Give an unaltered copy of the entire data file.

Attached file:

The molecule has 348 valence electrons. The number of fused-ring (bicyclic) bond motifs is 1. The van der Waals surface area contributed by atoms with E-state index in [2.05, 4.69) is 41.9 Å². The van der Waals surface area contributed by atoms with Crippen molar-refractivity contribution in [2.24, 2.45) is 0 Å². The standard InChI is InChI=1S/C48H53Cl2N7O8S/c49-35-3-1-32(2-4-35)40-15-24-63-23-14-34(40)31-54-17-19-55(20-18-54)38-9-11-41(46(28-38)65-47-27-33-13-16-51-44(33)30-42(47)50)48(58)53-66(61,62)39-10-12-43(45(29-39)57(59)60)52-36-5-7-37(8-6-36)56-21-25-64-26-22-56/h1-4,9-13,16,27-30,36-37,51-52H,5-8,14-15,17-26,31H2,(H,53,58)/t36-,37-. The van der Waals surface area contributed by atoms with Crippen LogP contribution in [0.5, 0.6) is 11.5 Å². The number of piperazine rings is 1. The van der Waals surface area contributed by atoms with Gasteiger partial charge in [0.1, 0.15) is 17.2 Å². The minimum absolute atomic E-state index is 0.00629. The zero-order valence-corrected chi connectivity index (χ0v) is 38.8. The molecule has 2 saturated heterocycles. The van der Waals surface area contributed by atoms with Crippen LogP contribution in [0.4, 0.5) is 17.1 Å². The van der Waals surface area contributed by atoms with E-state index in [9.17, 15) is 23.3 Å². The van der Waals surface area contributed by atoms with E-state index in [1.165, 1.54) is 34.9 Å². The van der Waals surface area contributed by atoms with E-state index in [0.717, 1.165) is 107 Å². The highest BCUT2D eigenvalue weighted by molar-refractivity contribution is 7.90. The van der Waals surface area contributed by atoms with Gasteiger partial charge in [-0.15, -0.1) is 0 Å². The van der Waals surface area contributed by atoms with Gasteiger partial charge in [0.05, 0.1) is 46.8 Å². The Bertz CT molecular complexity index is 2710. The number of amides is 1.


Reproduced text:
The molecule has 348 valence electrons. The number of fused-ring (bicyclic) bond motifs is 1. The van der Waals surface area contributed by atoms with E-state index in [2.05, 4.69) is 41.9 Å². The van der Waals surface area contributed by atoms with Crippen molar-refractivity contribution in [2.24, 2.45) is 0 Å². The standard InChI is InChI=1S/C48H53Cl2N7O8S/c49-35-3-1-32(2-4-35)40-15-24-63-23-14-34(40)31-54-17-19-55(20-18-54)38-9-11-41(46(28-38)65-47-27-33-13-16-51-44(33)30-42(47)50)48(58)53-66(61,62)39-10-12-43(45(29-39)57(59)60)52-36-5-7-37(8-6-36)56-21-25-64-26-22-56/h1-4,9-13,16,27-30,36-37,51-52H,5-8,14-15,17-26,31H2,(H,53,58)/t36-,37-. The van der Waals surface area contributed by atoms with Crippen LogP contribution in [0.5, 0.6) is 11.5 Å². The number of piperazine rings is 1. The van der Waals surface area contributed by atoms with Gasteiger partial charge in [0.1, 0.15) is 17.2 Å². The minimum absolute atomic E-state index is 0.00629. The zero-order valence-corrected chi connectivity index (χ0v) is 38.8. The molecule has 2 saturated heterocycles. The van der Waals surface area contributed by atoms with Crippen LogP contribution in [0.4, 0.5) is 17.1 Å². The van der Waals surface area contributed by atoms with E-state index in [9.17, 15) is 23.3 Å². The van der Waals surface area contributed by atoms with E-state index in [1.165, 1.54) is 34.9 Å². The van der Waals surface area contributed by atoms with E-state index in [0.717, 1.165) is 107 Å². The highest BCUT2D eigenvalue weighted by molar-refractivity contribution is 7.90. The van der Waals surface area contributed by atoms with Gasteiger partial charge in [-0.15, -0.1) is 0 Å². The van der Waals surface area contributed by atoms with Gasteiger partial charge in [0.05, 0.1) is 46.8 Å². The Bertz CT molecular complexity index is 2710. The number of amides is 1.